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The Americas 63.4 (2007) 551-586

Rescued from their Invisibility:
The Afro-Puerto Ricans of Seventeenth- and Eighteenth-Century San Mateo de Cangrejos, Puerto Rico
David M. Stark
Grand Valley State University, Allendale, Michigan

The black "root" has been systematically "uprooted" from the main "trunk" of the Puerto Rican nation.1

Jorge Duany

Scholars who study Puerto Rico's past have struggled with the question of how to define the island's national identity. Is the essence of Puerto Rican identity rooted in Spain, does it have its origins in Africa, in the legacy of the native Tainos, or is it a product of two or all three of these? This polemical question has yet to be resolved and remains a subject of much debate.2 The island's black past is often overlooked, and what has [End Page 551] been written tends to focus on the enslaved labor force and its ties to the nineteenth-century plantation economy.3 Few works are specifically devoted to the study of the island's seventeenth- and eighteenth-century Afro-Puerto Rican population.4 Recent scholarship has begun to address this oversight. For example, the efforts of fugitive slaves and free black West Indian migrants making their way to Puerto Rico have been well documented.5 Yet, little is known about the number or identity of these runaways. How many slaves made their way to freedom in Puerto Rico, who were they, and where did they come from? Perhaps more importantly, what about their new lives on the island? How were they able to create a sense of belonging, both as individuals and as part of a community within the island's existing population and society? What follows strives to answer these questions by taking a closer look first at the number and identity of these fugitives, and second at how new arrivals were assimilated into their new surroundings through marriage and family formation while their integration was facilitated by participation in the local economy. Through their religious and civic activity Afro-Puerto Ricans were able to create a niche for themselves in San Juan and eventually a community of their own in Cangrejos. In doing so, they helped shape the island's national identity.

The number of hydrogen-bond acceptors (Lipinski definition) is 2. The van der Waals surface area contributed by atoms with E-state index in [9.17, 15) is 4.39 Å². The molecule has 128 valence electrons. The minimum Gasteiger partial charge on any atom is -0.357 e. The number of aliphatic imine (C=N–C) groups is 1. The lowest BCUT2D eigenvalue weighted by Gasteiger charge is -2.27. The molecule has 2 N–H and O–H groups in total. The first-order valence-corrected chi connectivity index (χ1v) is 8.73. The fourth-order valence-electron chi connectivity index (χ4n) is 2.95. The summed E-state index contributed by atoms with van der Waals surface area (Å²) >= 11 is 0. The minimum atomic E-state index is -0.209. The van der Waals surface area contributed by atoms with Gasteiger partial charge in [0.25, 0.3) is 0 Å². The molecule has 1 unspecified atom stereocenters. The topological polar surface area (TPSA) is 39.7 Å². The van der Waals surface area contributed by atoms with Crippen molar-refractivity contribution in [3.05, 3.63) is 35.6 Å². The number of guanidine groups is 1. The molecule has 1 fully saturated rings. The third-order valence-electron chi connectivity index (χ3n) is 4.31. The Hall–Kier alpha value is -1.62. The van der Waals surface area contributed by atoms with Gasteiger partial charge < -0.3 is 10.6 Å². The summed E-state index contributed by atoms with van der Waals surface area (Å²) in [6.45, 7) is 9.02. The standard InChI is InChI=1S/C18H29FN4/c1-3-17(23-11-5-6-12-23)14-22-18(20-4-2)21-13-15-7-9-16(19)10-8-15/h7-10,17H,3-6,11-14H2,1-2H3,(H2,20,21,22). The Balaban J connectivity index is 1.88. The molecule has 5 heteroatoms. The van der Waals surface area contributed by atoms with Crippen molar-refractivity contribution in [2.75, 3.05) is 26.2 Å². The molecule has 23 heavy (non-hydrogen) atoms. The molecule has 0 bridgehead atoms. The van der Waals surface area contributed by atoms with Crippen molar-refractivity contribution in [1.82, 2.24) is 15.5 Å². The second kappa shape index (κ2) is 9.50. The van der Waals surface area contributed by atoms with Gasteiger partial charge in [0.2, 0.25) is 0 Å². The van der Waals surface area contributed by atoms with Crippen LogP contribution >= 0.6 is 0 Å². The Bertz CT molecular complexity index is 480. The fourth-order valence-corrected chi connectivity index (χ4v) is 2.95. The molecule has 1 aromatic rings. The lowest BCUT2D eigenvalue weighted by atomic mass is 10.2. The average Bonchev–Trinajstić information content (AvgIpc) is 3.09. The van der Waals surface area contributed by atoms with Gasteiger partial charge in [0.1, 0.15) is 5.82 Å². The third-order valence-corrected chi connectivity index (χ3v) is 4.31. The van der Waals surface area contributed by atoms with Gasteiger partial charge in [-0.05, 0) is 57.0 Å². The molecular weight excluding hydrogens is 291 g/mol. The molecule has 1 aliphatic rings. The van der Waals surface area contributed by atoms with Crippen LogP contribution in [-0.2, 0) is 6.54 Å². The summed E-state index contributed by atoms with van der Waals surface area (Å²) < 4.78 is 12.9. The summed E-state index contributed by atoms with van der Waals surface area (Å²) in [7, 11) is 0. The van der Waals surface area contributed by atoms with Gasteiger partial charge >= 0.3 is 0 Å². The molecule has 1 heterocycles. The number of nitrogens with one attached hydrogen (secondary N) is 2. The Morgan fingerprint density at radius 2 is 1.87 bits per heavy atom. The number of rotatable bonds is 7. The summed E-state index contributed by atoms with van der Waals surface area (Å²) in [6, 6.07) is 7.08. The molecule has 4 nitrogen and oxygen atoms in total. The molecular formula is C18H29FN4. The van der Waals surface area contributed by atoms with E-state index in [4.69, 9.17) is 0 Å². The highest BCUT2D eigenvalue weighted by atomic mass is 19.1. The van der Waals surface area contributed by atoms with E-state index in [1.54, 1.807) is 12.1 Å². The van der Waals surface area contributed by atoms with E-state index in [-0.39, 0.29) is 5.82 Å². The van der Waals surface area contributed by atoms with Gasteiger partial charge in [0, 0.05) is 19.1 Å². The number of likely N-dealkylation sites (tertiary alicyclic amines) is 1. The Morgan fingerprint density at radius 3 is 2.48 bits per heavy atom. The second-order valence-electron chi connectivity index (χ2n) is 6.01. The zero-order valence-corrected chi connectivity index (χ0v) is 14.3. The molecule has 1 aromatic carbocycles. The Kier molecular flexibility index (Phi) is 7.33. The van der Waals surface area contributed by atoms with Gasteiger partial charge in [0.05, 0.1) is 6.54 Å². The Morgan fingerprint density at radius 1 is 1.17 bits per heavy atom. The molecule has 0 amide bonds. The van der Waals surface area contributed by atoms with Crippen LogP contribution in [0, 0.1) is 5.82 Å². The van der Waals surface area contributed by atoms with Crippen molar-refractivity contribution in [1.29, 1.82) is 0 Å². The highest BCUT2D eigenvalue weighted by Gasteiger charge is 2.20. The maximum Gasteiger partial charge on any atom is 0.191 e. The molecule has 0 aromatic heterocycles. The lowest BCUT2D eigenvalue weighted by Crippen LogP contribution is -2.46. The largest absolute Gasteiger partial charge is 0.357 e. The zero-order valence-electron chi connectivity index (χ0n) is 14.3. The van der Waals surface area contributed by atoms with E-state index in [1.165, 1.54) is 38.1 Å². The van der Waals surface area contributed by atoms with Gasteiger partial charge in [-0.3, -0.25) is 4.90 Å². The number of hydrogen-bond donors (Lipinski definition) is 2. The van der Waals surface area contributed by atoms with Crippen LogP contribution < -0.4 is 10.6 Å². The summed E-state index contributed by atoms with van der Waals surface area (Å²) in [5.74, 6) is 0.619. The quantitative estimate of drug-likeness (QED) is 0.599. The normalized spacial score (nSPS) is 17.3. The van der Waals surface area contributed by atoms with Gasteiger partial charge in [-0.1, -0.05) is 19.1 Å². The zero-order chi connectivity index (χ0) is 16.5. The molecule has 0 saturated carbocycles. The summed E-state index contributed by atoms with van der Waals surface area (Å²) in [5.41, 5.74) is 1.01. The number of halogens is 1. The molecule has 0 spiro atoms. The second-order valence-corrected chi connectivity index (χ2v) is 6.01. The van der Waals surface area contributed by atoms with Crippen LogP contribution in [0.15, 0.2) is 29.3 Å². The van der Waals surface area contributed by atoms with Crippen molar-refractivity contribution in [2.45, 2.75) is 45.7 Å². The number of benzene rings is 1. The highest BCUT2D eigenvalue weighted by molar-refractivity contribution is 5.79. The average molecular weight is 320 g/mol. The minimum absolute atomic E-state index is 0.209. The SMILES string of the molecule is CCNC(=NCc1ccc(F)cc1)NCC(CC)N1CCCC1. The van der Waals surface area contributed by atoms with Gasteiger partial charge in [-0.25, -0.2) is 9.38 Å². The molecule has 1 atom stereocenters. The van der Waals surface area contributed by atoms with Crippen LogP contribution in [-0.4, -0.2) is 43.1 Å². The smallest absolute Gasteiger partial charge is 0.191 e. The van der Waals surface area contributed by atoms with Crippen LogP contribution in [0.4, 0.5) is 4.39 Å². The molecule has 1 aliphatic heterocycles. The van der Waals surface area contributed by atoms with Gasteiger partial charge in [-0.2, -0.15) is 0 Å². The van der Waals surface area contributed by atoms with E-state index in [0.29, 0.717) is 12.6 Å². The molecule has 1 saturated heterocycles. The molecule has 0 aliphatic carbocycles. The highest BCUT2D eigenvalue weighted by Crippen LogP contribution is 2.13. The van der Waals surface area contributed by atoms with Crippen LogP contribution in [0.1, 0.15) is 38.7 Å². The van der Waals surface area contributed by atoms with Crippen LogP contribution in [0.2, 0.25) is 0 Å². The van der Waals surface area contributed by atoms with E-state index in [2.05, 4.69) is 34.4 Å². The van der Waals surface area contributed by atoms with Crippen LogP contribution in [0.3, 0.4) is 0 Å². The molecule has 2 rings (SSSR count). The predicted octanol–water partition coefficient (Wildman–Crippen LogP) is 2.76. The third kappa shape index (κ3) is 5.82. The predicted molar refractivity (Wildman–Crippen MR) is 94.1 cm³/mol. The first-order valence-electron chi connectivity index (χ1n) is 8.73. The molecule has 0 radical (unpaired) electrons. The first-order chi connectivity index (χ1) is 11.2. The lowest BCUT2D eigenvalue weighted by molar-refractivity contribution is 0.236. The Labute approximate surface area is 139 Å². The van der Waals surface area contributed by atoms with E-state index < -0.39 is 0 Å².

Four slaves fleeing from the French-controlled island of Saint Croix arrived in San Juan, the capital of Spanish-controlled Puerto Rico, seeking asylum during the summer of 1664. Saint Croix had experienced a drought in 1661, which was followed by heavy rains—events that probably destroyed provision grounds on the island and precipitated the flight of the [End Page 552] runaways.6 Puerto Rico's governor Juan Pérez de Guzmán had to decide their fate: should the fugitives be re-enslaved as had been the custom in the past, repatriated to their former owners, or granted freedom and permission to settle on the island? Pérez de Guzmán decreed that the fugitives were to be set free if they converted to Catholicism and pledged their loyalty to the Spanish crown.7 While we do not know what happened to the fugitives once they obtained their freedom, the governor's actions established a precedent for the eventual adoption of a policy granting religious sanctuary to runaway slaves seeking asylum in Spanish dominions.8 Over the next century a growing number of runaways made their way to Puerto Rico, "buscando el bautismo," in search of freedom through baptism and subsequent conversion to Catholicism. Many settled just outside the city walls of San Juan at a site known as Cangrejos—literally meaning crabs, where a community of freedmen and women slowly took shape.9 The community's inhabitants dedicated themselves to the cultivation of foodstuffs and raising livestock. As the years passed, a militia company was created and an ermita, or chapel, was established. In 1773, the local militia commander—a freedman named Pedro Cortijo, acting in the interests of 55 vecinos, or heads of household—successfully petitioned to have...


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